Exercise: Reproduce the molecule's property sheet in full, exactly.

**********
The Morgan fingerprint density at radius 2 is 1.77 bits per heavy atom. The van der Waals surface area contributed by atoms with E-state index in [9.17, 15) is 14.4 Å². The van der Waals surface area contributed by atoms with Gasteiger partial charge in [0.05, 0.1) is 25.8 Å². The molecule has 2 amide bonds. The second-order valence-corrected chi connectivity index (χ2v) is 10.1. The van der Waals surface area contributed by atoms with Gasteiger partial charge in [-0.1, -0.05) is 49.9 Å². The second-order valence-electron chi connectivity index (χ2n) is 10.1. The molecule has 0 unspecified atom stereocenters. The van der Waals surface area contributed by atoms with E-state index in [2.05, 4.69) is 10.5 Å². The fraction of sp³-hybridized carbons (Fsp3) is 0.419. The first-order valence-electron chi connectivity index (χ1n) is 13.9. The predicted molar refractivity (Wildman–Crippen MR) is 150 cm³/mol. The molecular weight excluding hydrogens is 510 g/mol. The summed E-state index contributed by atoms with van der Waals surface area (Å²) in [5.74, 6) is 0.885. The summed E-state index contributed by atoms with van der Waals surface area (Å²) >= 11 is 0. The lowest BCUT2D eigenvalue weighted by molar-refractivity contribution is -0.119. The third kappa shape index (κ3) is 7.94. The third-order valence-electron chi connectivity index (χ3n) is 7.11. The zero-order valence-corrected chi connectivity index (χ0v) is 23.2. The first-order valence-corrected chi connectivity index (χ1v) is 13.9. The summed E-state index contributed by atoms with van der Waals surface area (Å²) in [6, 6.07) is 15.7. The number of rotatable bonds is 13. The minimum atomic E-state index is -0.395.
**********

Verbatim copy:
The Morgan fingerprint density at radius 2 is 1.77 bits per heavy atom. The van der Waals surface area contributed by atoms with E-state index in [9.17, 15) is 14.4 Å². The van der Waals surface area contributed by atoms with Gasteiger partial charge in [0.05, 0.1) is 25.8 Å². The molecule has 2 amide bonds. The second-order valence-corrected chi connectivity index (χ2v) is 10.1. The van der Waals surface area contributed by atoms with Gasteiger partial charge in [-0.1, -0.05) is 49.9 Å². The second-order valence-electron chi connectivity index (χ2n) is 10.1. The molecule has 0 unspecified atom stereocenters. The van der Waals surface area contributed by atoms with E-state index in [2.05, 4.69) is 10.5 Å². The fraction of sp³-hybridized carbons (Fsp3) is 0.419. The first-order valence-electron chi connectivity index (χ1n) is 13.9. The predicted molar refractivity (Wildman–Crippen MR) is 150 cm³/mol. The molecular weight excluding hydrogens is 510 g/mol. The summed E-state index contributed by atoms with van der Waals surface area (Å²) in [5.74, 6) is 0.885. The summed E-state index contributed by atoms with van der Waals surface area (Å²) >= 11 is 0. The lowest BCUT2D eigenvalue weighted by molar-refractivity contribution is -0.119. The third kappa shape index (κ3) is 7.94. The third-order valence-electron chi connectivity index (χ3n) is 7.11. The zero-order valence-corrected chi connectivity index (χ0v) is 23.2. The first-order valence-corrected chi connectivity index (χ1v) is 13.9. The summed E-state index contributed by atoms with van der Waals surface area (Å²) in [6, 6.07) is 15.7. The number of rotatable bonds is 13. The minimum atomic E-state index is -0.395.